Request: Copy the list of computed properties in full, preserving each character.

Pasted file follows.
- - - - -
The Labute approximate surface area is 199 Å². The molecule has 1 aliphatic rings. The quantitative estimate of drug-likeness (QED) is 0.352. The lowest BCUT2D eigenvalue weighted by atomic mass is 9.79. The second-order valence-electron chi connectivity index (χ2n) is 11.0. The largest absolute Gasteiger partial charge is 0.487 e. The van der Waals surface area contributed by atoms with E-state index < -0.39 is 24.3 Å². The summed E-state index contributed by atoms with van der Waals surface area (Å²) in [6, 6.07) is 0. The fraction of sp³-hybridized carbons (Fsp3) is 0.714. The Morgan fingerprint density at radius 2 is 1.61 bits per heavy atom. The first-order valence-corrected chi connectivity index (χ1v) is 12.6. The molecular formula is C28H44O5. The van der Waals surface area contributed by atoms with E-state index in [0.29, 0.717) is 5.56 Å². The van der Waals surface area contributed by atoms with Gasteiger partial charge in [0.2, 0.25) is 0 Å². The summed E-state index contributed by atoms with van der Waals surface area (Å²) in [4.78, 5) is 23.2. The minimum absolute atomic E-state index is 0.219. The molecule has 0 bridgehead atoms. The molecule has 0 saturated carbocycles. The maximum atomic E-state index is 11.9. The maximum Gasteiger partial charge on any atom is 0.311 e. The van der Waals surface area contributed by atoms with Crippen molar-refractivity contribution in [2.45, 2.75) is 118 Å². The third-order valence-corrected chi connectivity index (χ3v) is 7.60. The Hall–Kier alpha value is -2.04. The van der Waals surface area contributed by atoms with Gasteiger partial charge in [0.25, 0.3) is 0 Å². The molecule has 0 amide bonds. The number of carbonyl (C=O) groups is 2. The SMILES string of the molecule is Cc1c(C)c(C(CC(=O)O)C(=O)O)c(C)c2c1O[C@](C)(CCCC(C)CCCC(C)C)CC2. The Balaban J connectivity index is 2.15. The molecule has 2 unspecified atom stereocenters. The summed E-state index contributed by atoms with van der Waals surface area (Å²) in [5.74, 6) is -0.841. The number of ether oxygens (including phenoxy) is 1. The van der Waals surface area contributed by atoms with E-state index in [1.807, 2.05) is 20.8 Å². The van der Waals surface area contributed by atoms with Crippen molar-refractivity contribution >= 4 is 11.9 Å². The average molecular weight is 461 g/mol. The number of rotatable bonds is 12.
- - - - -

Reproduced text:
The Labute approximate surface area is 199 Å². The molecule has 1 aliphatic rings. The quantitative estimate of drug-likeness (QED) is 0.352. The lowest BCUT2D eigenvalue weighted by atomic mass is 9.79. The second-order valence-electron chi connectivity index (χ2n) is 11.0. The largest absolute Gasteiger partial charge is 0.487 e. The van der Waals surface area contributed by atoms with E-state index < -0.39 is 24.3 Å². The summed E-state index contributed by atoms with van der Waals surface area (Å²) in [6, 6.07) is 0. The fraction of sp³-hybridized carbons (Fsp3) is 0.714. The Morgan fingerprint density at radius 2 is 1.61 bits per heavy atom. The first-order valence-corrected chi connectivity index (χ1v) is 12.6. The molecular formula is C28H44O5. The van der Waals surface area contributed by atoms with E-state index in [0.29, 0.717) is 5.56 Å². The van der Waals surface area contributed by atoms with Gasteiger partial charge in [0.2, 0.25) is 0 Å². The summed E-state index contributed by atoms with van der Waals surface area (Å²) in [4.78, 5) is 23.2. The minimum absolute atomic E-state index is 0.219. The molecule has 0 bridgehead atoms. The molecule has 0 saturated carbocycles. The maximum atomic E-state index is 11.9. The maximum Gasteiger partial charge on any atom is 0.311 e. The van der Waals surface area contributed by atoms with Crippen molar-refractivity contribution in [2.45, 2.75) is 118 Å². The third-order valence-corrected chi connectivity index (χ3v) is 7.60. The Hall–Kier alpha value is -2.04. The van der Waals surface area contributed by atoms with Gasteiger partial charge in [0.25, 0.3) is 0 Å². The molecule has 0 amide bonds. The number of carbonyl (C=O) groups is 2. The SMILES string of the molecule is Cc1c(C)c(C(CC(=O)O)C(=O)O)c(C)c2c1O[C@](C)(CCCC(C)CCCC(C)C)CC2. The Balaban J connectivity index is 2.15. The molecule has 2 unspecified atom stereocenters. The summed E-state index contributed by atoms with van der Waals surface area (Å²) in [5.74, 6) is -0.841. The number of ether oxygens (including phenoxy) is 1. The van der Waals surface area contributed by atoms with E-state index in [1.807, 2.05) is 20.8 Å². The van der Waals surface area contributed by atoms with Crippen molar-refractivity contribution >= 4 is 11.9 Å². The average molecular weight is 461 g/mol. The number of rotatable bonds is 12.